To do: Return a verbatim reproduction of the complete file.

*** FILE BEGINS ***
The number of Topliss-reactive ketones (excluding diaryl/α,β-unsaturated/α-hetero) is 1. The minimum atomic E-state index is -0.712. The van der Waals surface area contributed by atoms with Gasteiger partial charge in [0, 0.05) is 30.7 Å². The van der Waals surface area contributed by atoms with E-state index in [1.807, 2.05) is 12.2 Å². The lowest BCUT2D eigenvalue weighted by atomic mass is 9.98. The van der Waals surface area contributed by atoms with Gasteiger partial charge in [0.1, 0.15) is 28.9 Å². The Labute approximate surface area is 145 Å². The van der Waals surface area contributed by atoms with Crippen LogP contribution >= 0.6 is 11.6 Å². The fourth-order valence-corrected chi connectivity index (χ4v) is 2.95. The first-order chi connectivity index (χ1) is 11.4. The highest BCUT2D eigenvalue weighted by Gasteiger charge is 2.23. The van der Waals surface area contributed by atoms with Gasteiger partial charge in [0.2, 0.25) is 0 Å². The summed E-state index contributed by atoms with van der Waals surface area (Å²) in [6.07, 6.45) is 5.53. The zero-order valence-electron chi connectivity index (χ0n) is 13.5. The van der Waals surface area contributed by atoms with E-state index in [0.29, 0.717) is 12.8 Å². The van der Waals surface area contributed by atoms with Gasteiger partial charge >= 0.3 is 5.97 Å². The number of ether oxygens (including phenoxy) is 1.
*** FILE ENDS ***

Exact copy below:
The number of Topliss-reactive ketones (excluding diaryl/α,β-unsaturated/α-hetero) is 1. The minimum atomic E-state index is -0.712. The van der Waals surface area contributed by atoms with Gasteiger partial charge in [0, 0.05) is 30.7 Å². The van der Waals surface area contributed by atoms with E-state index in [1.807, 2.05) is 12.2 Å². The lowest BCUT2D eigenvalue weighted by atomic mass is 9.98. The van der Waals surface area contributed by atoms with Gasteiger partial charge in [0.1, 0.15) is 28.9 Å². The Labute approximate surface area is 145 Å². The van der Waals surface area contributed by atoms with Crippen LogP contribution >= 0.6 is 11.6 Å². The fourth-order valence-corrected chi connectivity index (χ4v) is 2.95. The first-order chi connectivity index (χ1) is 11.4. The highest BCUT2D eigenvalue weighted by Gasteiger charge is 2.23. The van der Waals surface area contributed by atoms with Gasteiger partial charge in [0.2, 0.25) is 0 Å². The summed E-state index contributed by atoms with van der Waals surface area (Å²) in [6.07, 6.45) is 5.53. The zero-order valence-electron chi connectivity index (χ0n) is 13.5. The van der Waals surface area contributed by atoms with E-state index in [0.29, 0.717) is 12.8 Å². The van der Waals surface area contributed by atoms with Gasteiger partial charge >= 0.3 is 5.97 Å². The number of ether oxygens (including phenoxy) is 1.